of a kidney stone.
(THAT'S gotta hurt!)
What's 10 feet high and weighs half a ton – but was used with the most delicate, tiny organisms ever?
The first American electron microscope!
Dr. Vladimir Zworykin, the Russian-American inventor who gets much of the credit for inventing television, built America's first electron microscope, and he demonstrated it for the first time on this date in 1940. The huge microscope produced magnification of 100,000 times.
The electron microscope was first conceived of—and patented—by Hungarian physicist Leo Szilard, and the first to be built was created by two Germans, Max Knoll and Ernst Ruska, in 1931. (You may know that 1931 was not a good year to be German—the worldwide stock market crash had hit Germany particularly hard, and Adolph Hitler and the Nazi party were seizing control of the country at that time!)
Ordinary microscopes use visible light and glass lenses to create magnified images of things, whereas an electron microscope uses a beam of electrons and electrostatic or electromagnetic “lenses” instead. We can get much more magnification and image resolution because electrons have wavelengths that are about 100,000 times shorter than the wavelengths of visible light. These days a good electron microscope can show magnifications up to 10,000,000x—and an ordinary microscope only reaches magnifications of 2,000x.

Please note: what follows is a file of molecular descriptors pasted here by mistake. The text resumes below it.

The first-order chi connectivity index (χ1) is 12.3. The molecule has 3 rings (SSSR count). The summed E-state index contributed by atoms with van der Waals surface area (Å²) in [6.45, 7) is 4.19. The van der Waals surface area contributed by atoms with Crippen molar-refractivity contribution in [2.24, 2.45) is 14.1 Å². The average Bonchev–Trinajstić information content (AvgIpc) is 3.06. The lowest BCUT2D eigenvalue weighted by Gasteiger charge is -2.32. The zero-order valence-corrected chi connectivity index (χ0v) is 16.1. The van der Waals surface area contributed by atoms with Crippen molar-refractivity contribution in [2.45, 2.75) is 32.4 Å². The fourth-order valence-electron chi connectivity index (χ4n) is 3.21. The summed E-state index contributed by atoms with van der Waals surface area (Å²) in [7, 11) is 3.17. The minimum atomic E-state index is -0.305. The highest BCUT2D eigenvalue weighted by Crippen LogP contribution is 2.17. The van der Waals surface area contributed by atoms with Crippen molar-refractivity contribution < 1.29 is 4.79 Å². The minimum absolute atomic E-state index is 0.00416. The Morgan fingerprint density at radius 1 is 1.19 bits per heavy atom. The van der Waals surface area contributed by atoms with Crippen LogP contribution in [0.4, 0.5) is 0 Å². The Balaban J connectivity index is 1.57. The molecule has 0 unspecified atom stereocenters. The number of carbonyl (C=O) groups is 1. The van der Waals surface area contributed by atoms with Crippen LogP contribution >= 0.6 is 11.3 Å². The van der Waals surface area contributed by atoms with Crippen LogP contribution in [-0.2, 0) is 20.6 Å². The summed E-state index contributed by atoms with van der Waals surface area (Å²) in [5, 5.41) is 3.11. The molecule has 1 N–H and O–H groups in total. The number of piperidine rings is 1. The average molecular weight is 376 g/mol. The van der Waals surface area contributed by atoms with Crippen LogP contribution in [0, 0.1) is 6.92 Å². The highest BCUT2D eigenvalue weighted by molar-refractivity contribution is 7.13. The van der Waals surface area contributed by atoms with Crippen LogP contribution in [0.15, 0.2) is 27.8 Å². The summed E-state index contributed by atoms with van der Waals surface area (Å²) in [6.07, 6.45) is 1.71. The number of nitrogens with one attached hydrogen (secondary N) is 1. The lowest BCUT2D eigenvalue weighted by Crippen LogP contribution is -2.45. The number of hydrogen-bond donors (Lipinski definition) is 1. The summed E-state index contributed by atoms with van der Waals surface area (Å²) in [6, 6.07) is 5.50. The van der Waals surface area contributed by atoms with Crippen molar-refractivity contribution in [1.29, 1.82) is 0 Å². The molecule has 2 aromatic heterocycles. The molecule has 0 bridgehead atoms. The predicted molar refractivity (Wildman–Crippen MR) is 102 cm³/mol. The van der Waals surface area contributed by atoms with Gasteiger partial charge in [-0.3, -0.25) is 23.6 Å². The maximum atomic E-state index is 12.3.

Wow! What a difference!
Enjoy Electron Microscopic Images!
Check out the up-close (way up-close!) images of scorpions, spiders and sharks on Wired Science.
|The eye of a fly|
Here are some images as varied as a wounded blood vessel, salt and pepper, and eyelash hairs.
There are more and more beautiful and horrifying and interesting electron microscopic images here and here and here and here. There's some repetition within these links—but every website has some unique images, too—and they are all pretty amazing!
If you haven't already, check out the Virtual Electron Microscope.
Also on this date: